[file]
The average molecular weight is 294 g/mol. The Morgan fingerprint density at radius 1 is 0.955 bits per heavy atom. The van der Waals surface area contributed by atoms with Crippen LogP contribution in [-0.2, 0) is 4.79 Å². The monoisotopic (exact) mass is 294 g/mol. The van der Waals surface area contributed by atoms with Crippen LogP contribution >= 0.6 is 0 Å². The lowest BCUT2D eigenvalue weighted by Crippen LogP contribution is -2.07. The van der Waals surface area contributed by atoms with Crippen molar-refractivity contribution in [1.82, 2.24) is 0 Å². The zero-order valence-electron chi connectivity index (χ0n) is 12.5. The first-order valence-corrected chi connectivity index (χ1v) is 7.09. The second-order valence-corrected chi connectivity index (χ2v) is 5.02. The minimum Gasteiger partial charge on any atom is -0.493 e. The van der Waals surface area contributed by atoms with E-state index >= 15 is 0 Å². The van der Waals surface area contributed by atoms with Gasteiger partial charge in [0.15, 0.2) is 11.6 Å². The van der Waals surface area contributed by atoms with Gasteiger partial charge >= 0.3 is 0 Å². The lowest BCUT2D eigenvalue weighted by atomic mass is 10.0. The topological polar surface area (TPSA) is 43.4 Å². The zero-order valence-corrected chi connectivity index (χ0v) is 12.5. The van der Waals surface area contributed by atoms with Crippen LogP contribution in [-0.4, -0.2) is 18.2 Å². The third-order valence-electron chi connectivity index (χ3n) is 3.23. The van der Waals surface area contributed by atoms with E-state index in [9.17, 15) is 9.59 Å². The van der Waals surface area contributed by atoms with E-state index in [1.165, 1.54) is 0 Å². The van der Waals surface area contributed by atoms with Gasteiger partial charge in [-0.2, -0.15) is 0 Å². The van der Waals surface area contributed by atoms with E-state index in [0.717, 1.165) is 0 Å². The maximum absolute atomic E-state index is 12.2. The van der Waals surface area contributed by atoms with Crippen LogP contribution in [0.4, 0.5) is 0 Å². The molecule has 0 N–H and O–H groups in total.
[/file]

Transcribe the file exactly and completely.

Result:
The average molecular weight is 294 g/mol. The Morgan fingerprint density at radius 1 is 0.955 bits per heavy atom. The van der Waals surface area contributed by atoms with Crippen LogP contribution in [-0.2, 0) is 4.79 Å². The monoisotopic (exact) mass is 294 g/mol. The van der Waals surface area contributed by atoms with Crippen LogP contribution >= 0.6 is 0 Å². The lowest BCUT2D eigenvalue weighted by Crippen LogP contribution is -2.07. The van der Waals surface area contributed by atoms with Crippen molar-refractivity contribution in [1.82, 2.24) is 0 Å². The zero-order valence-electron chi connectivity index (χ0n) is 12.5. The first-order valence-corrected chi connectivity index (χ1v) is 7.09. The second-order valence-corrected chi connectivity index (χ2v) is 5.02. The minimum Gasteiger partial charge on any atom is -0.493 e. The van der Waals surface area contributed by atoms with E-state index >= 15 is 0 Å². The van der Waals surface area contributed by atoms with Gasteiger partial charge in [0.15, 0.2) is 11.6 Å². The van der Waals surface area contributed by atoms with Gasteiger partial charge >= 0.3 is 0 Å². The lowest BCUT2D eigenvalue weighted by atomic mass is 10.0. The topological polar surface area (TPSA) is 43.4 Å². The zero-order valence-corrected chi connectivity index (χ0v) is 12.5. The van der Waals surface area contributed by atoms with Crippen LogP contribution in [-0.4, -0.2) is 18.2 Å². The third-order valence-electron chi connectivity index (χ3n) is 3.23. The van der Waals surface area contributed by atoms with E-state index in [9.17, 15) is 9.59 Å². The van der Waals surface area contributed by atoms with E-state index in [1.165, 1.54) is 0 Å². The van der Waals surface area contributed by atoms with Gasteiger partial charge in [-0.2, -0.15) is 0 Å². The van der Waals surface area contributed by atoms with E-state index in [0.717, 1.165) is 0 Å². The maximum absolute atomic E-state index is 12.2. The van der Waals surface area contributed by atoms with Crippen LogP contribution in [0.4, 0.5) is 0 Å². The molecule has 0 N–H and O–H groups in total.